Are you struggling to stick to your New Years Resolutions? Turns out the trouble could be in the phrasing. Whatever your New Year’s resolutions, here’s an evidence-based way to make them stick for longer.
Instead of telling yourself you’ll stop or avoid doing something, tell yourself you’re going to start doing something instead. For example: instead of promising yourself to stop sitting around to much, you promise you will go out for a run once a week.
This comes from a study that looked at 1,066 participants over 12 months and found that 58.9 percent of those with “approach-orientated” goals considered themselves successful a year after making their resolutions, compared with 47.1 percent of those with “avoidance-oriented” goals.
“For example, if your goal is to stop eating sweets in order to lose weight, you will most likely be more successful if you say ‘I will eat fruit several times a day’ instead,” says psychologist Per Carlbring, from Stockholm University in Sweden.
“You then replace sweets with something healthier, which probably means you will lose weight and also keep your resolution.”
They also found that there is such a thing as too much support. The volunteers got split up into three separate groups at the beginning: those with no support, those with some support, and those with extra support. In this study, support came in the form of asking a friend or relative for help, and getting advice and helpful materials from the researchers.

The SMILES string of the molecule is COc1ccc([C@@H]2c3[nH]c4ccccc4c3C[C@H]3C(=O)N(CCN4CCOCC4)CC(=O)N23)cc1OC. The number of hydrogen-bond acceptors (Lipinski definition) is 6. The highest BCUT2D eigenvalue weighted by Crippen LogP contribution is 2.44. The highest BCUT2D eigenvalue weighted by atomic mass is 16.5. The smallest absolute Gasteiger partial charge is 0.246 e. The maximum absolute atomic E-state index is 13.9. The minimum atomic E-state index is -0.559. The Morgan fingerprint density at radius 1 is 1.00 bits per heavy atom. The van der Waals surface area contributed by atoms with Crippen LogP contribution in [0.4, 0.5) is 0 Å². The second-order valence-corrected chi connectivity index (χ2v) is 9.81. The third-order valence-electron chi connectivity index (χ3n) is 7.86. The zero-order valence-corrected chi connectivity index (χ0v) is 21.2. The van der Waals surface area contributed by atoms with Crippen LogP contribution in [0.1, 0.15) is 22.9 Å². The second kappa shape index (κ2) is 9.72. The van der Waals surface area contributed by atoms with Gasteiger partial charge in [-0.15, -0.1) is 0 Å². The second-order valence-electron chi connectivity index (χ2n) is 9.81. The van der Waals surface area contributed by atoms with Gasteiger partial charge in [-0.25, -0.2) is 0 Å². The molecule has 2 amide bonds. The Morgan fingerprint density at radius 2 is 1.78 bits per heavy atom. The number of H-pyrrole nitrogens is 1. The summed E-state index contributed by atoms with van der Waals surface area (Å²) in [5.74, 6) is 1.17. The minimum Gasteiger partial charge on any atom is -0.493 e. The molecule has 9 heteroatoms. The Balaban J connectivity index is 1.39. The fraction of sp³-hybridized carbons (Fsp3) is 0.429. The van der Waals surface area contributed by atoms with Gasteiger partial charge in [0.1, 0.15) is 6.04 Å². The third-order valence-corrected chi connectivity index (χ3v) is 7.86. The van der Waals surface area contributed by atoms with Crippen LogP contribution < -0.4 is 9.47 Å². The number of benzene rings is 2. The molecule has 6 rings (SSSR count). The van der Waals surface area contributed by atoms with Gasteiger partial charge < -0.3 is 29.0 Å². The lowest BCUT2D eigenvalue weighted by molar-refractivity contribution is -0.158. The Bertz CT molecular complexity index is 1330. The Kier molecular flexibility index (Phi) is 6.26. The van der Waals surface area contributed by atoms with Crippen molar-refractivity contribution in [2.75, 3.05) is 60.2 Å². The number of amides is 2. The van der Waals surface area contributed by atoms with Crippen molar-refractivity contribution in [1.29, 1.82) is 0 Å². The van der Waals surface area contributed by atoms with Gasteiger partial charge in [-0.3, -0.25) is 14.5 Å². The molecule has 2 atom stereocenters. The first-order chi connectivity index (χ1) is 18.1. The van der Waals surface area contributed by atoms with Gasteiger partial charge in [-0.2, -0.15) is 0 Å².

It was the people in the second group – the “some support” group – that had the highest level of success in sticking to their resolutions, even more so than those in the third group, who had the most support.
The success rate difference between groups two and three wasn’t huge though. The researchers suggest there might be a saturation point as far as support goes, or perhaps differences in the way the third group assessed their level of success.
“It was found that the support given to the participants did not make much of a difference when it came down to how well participants kept their resolutions throughout the year,” says Carlbring. “What surprised us were the results on how to phrase your resolution.”
The new study found that the top resolutions among the participants were around physical health (33 percent), weight loss (20 percent), eating habits (13 percent), personal growth (9 percent) and mental health and sleep (5 percent).
Dr. Calbring had one more bit of advice: “You cannot erase a behavior, but you can replace it with something else,” says Carlbring.
If you are interested in changing your life with a New Year’s Resolution, you may want to begin gradually and build up to bigger change so you don’t get discouraged by setbacks.
The research has been published in PLOS One.